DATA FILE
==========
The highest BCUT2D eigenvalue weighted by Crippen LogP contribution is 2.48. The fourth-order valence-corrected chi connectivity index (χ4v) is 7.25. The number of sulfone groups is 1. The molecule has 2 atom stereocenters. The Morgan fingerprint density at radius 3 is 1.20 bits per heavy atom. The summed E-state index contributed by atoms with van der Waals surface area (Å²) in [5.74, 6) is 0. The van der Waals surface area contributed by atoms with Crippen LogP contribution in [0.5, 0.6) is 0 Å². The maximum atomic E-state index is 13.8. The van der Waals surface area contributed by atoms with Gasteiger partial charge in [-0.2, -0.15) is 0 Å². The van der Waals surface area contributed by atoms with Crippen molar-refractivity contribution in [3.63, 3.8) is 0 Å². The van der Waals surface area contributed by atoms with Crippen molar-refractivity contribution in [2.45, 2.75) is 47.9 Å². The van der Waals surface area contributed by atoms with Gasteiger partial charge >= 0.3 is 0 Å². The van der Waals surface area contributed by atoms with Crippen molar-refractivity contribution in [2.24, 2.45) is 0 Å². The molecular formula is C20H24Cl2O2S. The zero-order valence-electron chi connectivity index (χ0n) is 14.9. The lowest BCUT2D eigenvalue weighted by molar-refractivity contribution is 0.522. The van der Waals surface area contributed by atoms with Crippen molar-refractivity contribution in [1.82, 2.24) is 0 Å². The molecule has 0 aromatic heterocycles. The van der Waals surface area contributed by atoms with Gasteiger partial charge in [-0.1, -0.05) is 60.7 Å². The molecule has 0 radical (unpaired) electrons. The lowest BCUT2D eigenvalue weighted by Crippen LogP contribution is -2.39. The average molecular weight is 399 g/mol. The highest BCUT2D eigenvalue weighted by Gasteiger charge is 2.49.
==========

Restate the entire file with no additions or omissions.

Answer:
The highest BCUT2D eigenvalue weighted by Crippen LogP contribution is 2.48. The fourth-order valence-corrected chi connectivity index (χ4v) is 7.25. The number of sulfone groups is 1. The molecule has 2 atom stereocenters. The Morgan fingerprint density at radius 3 is 1.20 bits per heavy atom. The summed E-state index contributed by atoms with van der Waals surface area (Å²) in [5.74, 6) is 0. The van der Waals surface area contributed by atoms with Crippen LogP contribution in [0.5, 0.6) is 0 Å². The maximum atomic E-state index is 13.8. The van der Waals surface area contributed by atoms with Gasteiger partial charge in [-0.2, -0.15) is 0 Å². The van der Waals surface area contributed by atoms with Crippen molar-refractivity contribution in [3.63, 3.8) is 0 Å². The van der Waals surface area contributed by atoms with Crippen molar-refractivity contribution in [2.45, 2.75) is 47.9 Å². The van der Waals surface area contributed by atoms with Gasteiger partial charge >= 0.3 is 0 Å². The van der Waals surface area contributed by atoms with Crippen molar-refractivity contribution in [2.24, 2.45) is 0 Å². The molecular formula is C20H24Cl2O2S. The zero-order valence-electron chi connectivity index (χ0n) is 14.9. The lowest BCUT2D eigenvalue weighted by molar-refractivity contribution is 0.522. The van der Waals surface area contributed by atoms with Crippen molar-refractivity contribution in [1.82, 2.24) is 0 Å². The molecule has 0 aromatic heterocycles. The van der Waals surface area contributed by atoms with Gasteiger partial charge in [-0.1, -0.05) is 60.7 Å². The molecule has 0 radical (unpaired) electrons. The lowest BCUT2D eigenvalue weighted by Crippen LogP contribution is -2.39. The average molecular weight is 399 g/mol. The highest BCUT2D eigenvalue weighted by Gasteiger charge is 2.49.